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Re: IETF contacts? - Fwd: Reference to historic or obsolated RFCs
From: Tom Taylor <tom.taylor.stds () gmail com>
Date: Mon, 06 Aug 2012 10:25:09 -0400

I'd suggest the ietf-discussion list, since it's a matter for general discussion.

On 06/08/2012 10:10 AM, Livio Zanol Puppim wrote:
Hello guys,

I've sent the e-mail below to IETF, but I couldn't find a contact e-mail to
address this kind of subject in IETF site. Does anybody knows which e-mail
to send this?

The contact page from IETF website:

---------- Forwarded message ----------
From: Livio Zanol Puppim <livio.zanol.puppim () gmail com>
Date: 2012/8/6
Subject: Reference to historic or obsolated RFCs
To: ietf-info () ietf org, ietf-action () ietf org


I don't know which contact to send this e-mail, so I'm copying the INFO and
ACTION e-mail... If these are the wrong contact, can you please point me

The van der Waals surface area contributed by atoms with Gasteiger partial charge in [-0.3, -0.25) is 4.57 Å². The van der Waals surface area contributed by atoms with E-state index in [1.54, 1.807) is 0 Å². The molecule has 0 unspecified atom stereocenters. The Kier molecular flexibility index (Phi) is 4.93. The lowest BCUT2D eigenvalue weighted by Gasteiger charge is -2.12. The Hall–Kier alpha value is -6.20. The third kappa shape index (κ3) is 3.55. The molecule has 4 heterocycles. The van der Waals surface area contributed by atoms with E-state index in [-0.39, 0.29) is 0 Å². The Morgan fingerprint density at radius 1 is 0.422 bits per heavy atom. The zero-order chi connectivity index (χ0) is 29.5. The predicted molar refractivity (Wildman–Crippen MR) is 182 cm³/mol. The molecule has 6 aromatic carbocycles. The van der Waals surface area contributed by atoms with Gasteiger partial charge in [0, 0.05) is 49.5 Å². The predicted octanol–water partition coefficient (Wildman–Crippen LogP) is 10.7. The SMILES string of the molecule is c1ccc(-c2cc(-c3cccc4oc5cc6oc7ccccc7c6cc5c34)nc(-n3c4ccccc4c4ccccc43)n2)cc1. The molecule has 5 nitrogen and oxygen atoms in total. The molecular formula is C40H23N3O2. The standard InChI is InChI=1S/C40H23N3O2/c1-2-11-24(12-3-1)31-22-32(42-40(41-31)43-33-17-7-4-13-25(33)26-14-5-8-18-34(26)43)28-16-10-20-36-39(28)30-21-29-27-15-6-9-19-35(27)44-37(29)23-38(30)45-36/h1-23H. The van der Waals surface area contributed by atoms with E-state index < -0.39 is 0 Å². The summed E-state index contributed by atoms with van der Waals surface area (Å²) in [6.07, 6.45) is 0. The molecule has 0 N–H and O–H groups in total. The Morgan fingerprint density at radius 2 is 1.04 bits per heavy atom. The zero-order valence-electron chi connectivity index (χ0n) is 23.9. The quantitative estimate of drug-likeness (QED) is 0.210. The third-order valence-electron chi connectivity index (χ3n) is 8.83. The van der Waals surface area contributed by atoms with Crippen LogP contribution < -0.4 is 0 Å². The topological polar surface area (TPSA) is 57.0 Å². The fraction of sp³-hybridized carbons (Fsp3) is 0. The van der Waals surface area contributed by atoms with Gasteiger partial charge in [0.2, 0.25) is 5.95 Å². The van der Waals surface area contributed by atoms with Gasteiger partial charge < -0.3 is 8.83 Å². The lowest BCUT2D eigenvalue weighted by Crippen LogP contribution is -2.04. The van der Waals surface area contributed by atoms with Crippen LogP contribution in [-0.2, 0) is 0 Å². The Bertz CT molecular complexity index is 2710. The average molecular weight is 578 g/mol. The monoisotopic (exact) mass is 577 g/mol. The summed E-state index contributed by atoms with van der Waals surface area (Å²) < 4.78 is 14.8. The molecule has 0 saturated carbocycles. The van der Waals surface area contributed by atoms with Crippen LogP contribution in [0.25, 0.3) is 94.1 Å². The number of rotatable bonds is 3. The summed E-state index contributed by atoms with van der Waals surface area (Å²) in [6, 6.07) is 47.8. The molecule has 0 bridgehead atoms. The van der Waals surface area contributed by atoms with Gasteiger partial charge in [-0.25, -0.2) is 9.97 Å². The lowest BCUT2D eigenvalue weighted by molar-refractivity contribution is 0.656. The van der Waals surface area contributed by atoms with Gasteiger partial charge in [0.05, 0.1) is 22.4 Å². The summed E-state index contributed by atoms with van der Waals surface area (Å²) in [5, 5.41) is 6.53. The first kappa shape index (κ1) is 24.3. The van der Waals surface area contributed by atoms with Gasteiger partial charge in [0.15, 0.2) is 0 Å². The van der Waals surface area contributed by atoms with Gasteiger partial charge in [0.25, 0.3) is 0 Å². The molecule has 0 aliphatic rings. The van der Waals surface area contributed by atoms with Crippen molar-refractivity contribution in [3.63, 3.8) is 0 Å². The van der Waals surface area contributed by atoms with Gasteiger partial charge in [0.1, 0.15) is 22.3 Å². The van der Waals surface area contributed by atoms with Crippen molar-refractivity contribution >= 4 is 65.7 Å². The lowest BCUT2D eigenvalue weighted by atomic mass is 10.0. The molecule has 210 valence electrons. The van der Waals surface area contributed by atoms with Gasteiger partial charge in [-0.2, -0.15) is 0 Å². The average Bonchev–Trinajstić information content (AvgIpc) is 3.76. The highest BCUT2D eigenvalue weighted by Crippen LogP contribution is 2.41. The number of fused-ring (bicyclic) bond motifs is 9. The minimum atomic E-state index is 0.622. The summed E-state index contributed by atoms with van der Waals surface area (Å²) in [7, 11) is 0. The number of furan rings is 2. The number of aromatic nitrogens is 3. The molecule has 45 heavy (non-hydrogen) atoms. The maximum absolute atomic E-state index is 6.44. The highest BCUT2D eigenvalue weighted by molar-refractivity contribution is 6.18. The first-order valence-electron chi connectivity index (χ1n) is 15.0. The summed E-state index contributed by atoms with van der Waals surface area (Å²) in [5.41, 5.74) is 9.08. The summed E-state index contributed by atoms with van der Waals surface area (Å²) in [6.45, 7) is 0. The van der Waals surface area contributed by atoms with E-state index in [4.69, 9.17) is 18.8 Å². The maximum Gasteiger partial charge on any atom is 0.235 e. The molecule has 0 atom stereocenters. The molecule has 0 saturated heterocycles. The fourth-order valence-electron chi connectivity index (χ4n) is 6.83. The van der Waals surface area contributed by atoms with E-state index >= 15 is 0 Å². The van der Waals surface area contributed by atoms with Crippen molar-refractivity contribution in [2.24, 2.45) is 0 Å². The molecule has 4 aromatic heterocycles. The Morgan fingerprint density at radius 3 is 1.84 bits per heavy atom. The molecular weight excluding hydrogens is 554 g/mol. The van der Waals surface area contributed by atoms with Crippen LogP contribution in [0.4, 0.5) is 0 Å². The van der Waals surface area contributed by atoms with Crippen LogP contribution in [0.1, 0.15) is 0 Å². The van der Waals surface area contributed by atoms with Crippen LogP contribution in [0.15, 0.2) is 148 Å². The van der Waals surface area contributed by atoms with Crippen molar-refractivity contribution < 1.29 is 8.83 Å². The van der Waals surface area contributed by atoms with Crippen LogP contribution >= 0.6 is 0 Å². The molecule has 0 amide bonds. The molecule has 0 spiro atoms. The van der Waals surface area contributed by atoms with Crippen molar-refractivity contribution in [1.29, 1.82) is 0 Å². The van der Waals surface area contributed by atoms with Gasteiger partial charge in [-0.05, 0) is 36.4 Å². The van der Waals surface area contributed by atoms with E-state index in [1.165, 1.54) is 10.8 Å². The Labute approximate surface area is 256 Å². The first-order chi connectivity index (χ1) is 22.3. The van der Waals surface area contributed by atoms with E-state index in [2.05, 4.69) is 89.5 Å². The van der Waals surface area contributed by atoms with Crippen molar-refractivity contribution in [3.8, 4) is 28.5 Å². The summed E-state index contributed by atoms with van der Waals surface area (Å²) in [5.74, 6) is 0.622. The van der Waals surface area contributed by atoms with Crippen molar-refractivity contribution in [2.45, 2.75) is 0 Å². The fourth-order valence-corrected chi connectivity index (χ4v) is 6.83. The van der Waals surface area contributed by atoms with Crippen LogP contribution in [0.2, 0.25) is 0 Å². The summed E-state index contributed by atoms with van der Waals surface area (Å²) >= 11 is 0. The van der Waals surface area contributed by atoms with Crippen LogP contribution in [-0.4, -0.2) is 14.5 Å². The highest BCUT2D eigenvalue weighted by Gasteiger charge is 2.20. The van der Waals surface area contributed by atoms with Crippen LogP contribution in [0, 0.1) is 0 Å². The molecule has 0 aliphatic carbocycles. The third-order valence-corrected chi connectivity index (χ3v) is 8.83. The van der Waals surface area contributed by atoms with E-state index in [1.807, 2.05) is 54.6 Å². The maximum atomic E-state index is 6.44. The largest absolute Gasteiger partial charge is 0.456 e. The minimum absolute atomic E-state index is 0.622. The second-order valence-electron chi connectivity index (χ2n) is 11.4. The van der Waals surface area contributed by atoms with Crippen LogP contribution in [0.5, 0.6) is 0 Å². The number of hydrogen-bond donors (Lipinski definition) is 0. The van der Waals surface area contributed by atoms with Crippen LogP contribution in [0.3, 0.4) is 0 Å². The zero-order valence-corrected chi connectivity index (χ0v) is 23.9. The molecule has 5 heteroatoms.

the correct e-mail?

Reading the *RFC 5375* I've found references to some RFCs that are
considered Historic, or have been updated. In some cases, this can lead to
a misunderstand of a a section in a RFC.

For example:
The* RFC 5375* in section *B.2.2* states that we should avoid using /127
IPv6 prefix, but* RFC 6164* clearly says that we can use /127 prefix for
Inter-Router links. In fact, the *RFC 6547*, moves the *RFC
3627*(referenced by the
* RFC 5375* in the above section) to Historic status.

If my point of view is indeed correct, I think that everytime a new RFC is
published that proposes an *Update* to another RFC, or *Obsoletes* another
RFC or moves a RFC to *Historic *status, the team responsible for it's
creation needs to read every reference to that RFC and request changes in
order to avoid this kind of misunderstanding. This is very important to
guys like me, that only reads the RFCs.

the section from RFC 5375


B.2.2 <http://tools.ietf.org/html/rfc5375#appendix-B.2.2>.  /127 Addresses

    The usage of the /127 addresses, the equivalent of IPv4's RFC 3021
    [RFC3021 <http://tools.ietf.org/html/rfc3021>], is not valid and
should be strongly discouraged as
    documented in RFC 3627 <http://tools.ietf.org/html/rfc3627>
[RFC3627 <http://tools.ietf.org/html/rfc3627>].


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